Yet, teaching children gratitude can feel like an impossible task these days. We live in a culture where a sense of entitlement is ubiquitous. There are daily media accounts of celebrities, professional athletes,  CEOs, and politicians who believe that they deserve everything that they receive and react to their riches, status, and fame with smugness and disdain, rather than gratitude. Advertising aimed at children tells them that it is their right to have what they want, how they want it, when they want it, and not be asked for anything in return. And research suggests that we are moving farther away from, rather than closer to, gratitude in young people; narcissism has risen significantly among college students in the past three decades. And a 2006 study of 200 celebrity actors, musicians, and comedians found that they were significantly more narcissistic than the average person, with reality-TV stars scoring the highest on narcissism.

How many times in your children’s lives have you done something for them and received no “thank you” in return? More times than you can count, in all likelihood. And how did you feel? Unappreciated? Perhaps a bit angry and resentful for your children not having acknowledged your efforts on their behalf? Less willing to help in the future? All very reasonable reactions to an absence of gratitude. And how many times, after you or someone else helps your children, have you asked them to say, “thank you?” I’m sure that if you had a dime for every time, you would be wealthy today. Though there is some evidence that gratitude, like other “pro-social” behaviors, is inborn, you wouldn’t know it from the struggle that just about every parent has in getting their children to express gratitude.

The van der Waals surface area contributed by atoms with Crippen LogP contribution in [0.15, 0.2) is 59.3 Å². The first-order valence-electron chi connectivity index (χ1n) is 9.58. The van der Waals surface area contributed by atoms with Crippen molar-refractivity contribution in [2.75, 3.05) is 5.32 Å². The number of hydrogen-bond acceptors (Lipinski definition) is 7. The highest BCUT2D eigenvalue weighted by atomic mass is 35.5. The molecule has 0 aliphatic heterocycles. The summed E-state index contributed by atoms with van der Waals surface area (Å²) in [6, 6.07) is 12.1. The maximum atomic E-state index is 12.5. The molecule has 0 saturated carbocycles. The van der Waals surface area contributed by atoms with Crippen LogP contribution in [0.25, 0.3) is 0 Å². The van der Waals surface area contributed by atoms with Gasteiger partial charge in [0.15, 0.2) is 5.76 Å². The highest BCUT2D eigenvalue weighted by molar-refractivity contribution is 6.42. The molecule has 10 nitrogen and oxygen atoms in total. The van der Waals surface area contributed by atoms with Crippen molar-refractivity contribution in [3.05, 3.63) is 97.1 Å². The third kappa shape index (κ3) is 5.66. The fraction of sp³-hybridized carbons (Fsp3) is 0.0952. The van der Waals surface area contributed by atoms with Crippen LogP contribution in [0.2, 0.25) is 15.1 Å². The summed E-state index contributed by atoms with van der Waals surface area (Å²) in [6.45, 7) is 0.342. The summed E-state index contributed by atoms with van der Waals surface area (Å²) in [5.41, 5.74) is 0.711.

The Power of Gratitude

It’s easy to overlook gratitude because, for most people, its expressions are often knee-jerk reactions; most adults say “Thank you” without even thinking about it. Perhaps because there isn’t typically much thought behind gratitude, we take it for granted as both the sender and receiver. Yet, over the last decade, a expansive body of research has emerged demonstrating the extraordinary power that gratitude has on all aspects of our lives. For example, people who express gratitude have been found to be more happy, experience more positive emotions, have lower levels of depression and stress, and rate their relationships and lives as more fulfilling.

People who express gratitude are more accepting of themselves and others, say they have more purpose and control in their lives, and are able to deal with life transitions better. Grateful people also deal with life challenges better because they maintain a positive attitude, reach out for support from others, and focus on finding solutions rather than dwelling on the problems.

Social benefits accrued as well: People who are grateful are more empathic, able to take others’ perspectives, and generous, and more likely to help or support others. They also have stronger bonds to others. Most relevant here, children who regularly expressed gratitude are more optimistic about their families and schools.

There is also an emerging body of literature that has found that gratitude isn’t just psychological, but rather impacts us physiologically and neurologically. Gratitude appears to produce beneficial hormonal changes and boost the immune system.  And these benefits aren’t just a short-term effect. Ongoing practices in gratitude produce the repetition needed to wire the neural pathways that make it easier for children to override unhealthy thinking, emotions, and behaviors and experience positive physiology, thoughts, emotions, and behaviors in the future.